With her backpack as her everyday companion, Asia is a practical woman who does not let anything get in the way of changing what can be changed. In her opinion, “Every young woman in the cooperative is motivated by a specific field of alternative energy, in addition to their desire to search for alternative solutions for cooperatives and tiny enterprises, especially with the state threatening to lift gas subsidies in the future. If that happens, it would lead to higher production costs and prices, which will adversely affect the demand for products and harm the women working in the agricultural cooperatives." As for the profits, the cooperative divides them equally among all the working young women.

So far, the cooperative has succeeded in manufacturing a solar-powered cooking oven and an agricultural dehydrator. The cooperative was able to market both cost-reducing devices to other cooperatives working in agricultural-based materials such as those producing Argan oil and medicinal and aromatic plants. The cooperative also seeks to develop its products to include other devices closely related to women's economic life. Moreover, these ovens have made it easier for the village women to perform other tasks, relieving them of the task of observing the stages of food cooking by setting different timers for various food separately.

The lack of proper training for those involved in the field of solar energy solutions remained an obstacle in the path of the cooperative. That is because the required technical training is only available outside Morocco, and the cooperative does not have sufficient funding to train cooperative members outside the borders. It also did not receive a large part of the funding granted to it by foreign and national bodies. After years of receiving financial support from the German Development Agency (GIZ), bureaucratic procedures have so far hampered access to the funding. Moreover, they had difficulty persuading customers to abandon gas and use sunlight as alternative energy. That is in addition to the strong effects of the COVID-19 pandemic on the functioning of all economic projects.

The initiators participated in the National Prize of “Lalla Al Moutaaouina” for the best idea and won. They signed a partnership contract with the state-owned company Office Chérifien des Phosphates (OCP), which presented the award. They also received training by Cooplab, a laboratory that supports cooperatives, which the OCP launched in partnership with Mohammed VI Polytechnic University. The mission of this laboratory is to provide training based on the principle of learning by doing to foster a culture of innovation and keep pace with cooperatives.

Nadia, the ever-shining candle in the face of the wind

With a timid yet cheerful smile, Nadia welcomed me into her humble house in a mountainous area overlooking the sea. I preferred to tour the garden and the hospitality facilities. Given the rainy weather, some pieces of furniture have been brought in, in anticipation of the summer in which Nadia's clients like to sit in the outdoor lounge to enjoy the breeze from the sea. However, they now content themselves with sitting indoors.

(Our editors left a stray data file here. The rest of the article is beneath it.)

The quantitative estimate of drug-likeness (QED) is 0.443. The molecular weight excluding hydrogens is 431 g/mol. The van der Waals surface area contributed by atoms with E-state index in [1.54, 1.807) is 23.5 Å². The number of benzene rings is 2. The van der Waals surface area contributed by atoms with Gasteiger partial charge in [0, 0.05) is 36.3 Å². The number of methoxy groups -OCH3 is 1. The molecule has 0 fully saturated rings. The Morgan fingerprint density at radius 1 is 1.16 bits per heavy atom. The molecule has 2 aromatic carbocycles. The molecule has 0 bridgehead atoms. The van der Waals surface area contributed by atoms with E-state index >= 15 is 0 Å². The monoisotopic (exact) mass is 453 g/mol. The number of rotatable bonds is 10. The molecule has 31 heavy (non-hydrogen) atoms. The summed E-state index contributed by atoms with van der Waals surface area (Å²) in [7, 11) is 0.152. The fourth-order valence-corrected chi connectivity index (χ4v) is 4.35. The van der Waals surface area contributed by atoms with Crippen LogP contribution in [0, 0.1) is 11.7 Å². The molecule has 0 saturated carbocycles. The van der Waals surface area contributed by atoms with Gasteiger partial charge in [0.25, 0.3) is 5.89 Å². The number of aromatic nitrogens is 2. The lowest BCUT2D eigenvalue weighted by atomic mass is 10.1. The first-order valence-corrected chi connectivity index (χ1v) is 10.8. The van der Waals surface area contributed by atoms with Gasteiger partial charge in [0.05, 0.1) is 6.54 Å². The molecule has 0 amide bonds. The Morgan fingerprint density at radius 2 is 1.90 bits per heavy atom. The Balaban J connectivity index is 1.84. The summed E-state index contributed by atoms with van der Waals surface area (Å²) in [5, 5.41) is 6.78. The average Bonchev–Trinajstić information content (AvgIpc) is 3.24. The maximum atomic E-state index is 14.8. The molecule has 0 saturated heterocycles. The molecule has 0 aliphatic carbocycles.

She is a young, slim woman who radiates warmth and tenderness, but she also strikes her visitor with an air of seriousness, hard work, and perfectionism which show in her voice, body movement, and language. Her wit is overwhelming, even though she never went to school. Nadia appeared for the first time in several videos posted by local media websites and guests who called for her support and invited others to visit her guest house.

Nadia told Assafir Al-Arabi her story, which began when her husband fell ill, which threatened the livelihood of her five children. The idea of the guest house is to provide fresh air, nature, tranquility, and traditional organic food to visitors. She furnished her house with raw materials such as tires and colorful mountain napkins on small tables of various shapes. Such pieces of furniture we usually find in village homes. She painted the walls of the small café with lime. It is a custom usually observed by women in the area, where houses are painted annually on holidays to restore the purity of the white, blue, and sometimes creamy colors.

On those tables, Nadia sets a special breakfast for her guests. She serves local cheese and butter; Malawi, Ragaif, Harcha, and Baghrir pies; pan bread cooked in a traditional oven, smelling of burnt wood; fried eggs; olives seasoned with coriander, parsley, garlic, thyme, and cumin in the Moroccan olive marinade. To run the guest house, Nadia established the Ain Zaytouna cooperative to produce foodstuffs that the guest house serves, such as pastries and so on. The women of the cooperative usually make these meals because Nadia cannot alone provide for the guests' needs during the high season. She sometimes juggles many roles herself: she’s a hostess, cook, and waitress.

Nadia is considering developing her guest house to provide accommodation for her guests who want to spend a night outside the city and far from the noise, but she currently lacks the means. She spares no effort in spreading her initiative. In many of the videos in which she promotes the place, she advises women in similar circumstances to fight to provide for their families with whatever is available. Nadia does not want her initiative to stop there. In fact, she wants her message to reach many women who live in the desert and do not have many resources. She asked women to dedicate part of their houses to hosting mountain hikers and providing breakfast and lunch with local products that give the guests the experience of living in the desert, even if for a few hours. That is especially useful in the villages that lie between the mountains and forests, where nature has astonishing beauty and charm. A local oven, hot tea, and a few chairs are sufficient to provide a livelihood for the people in the area and make a life experience worth living.

Education has no age limit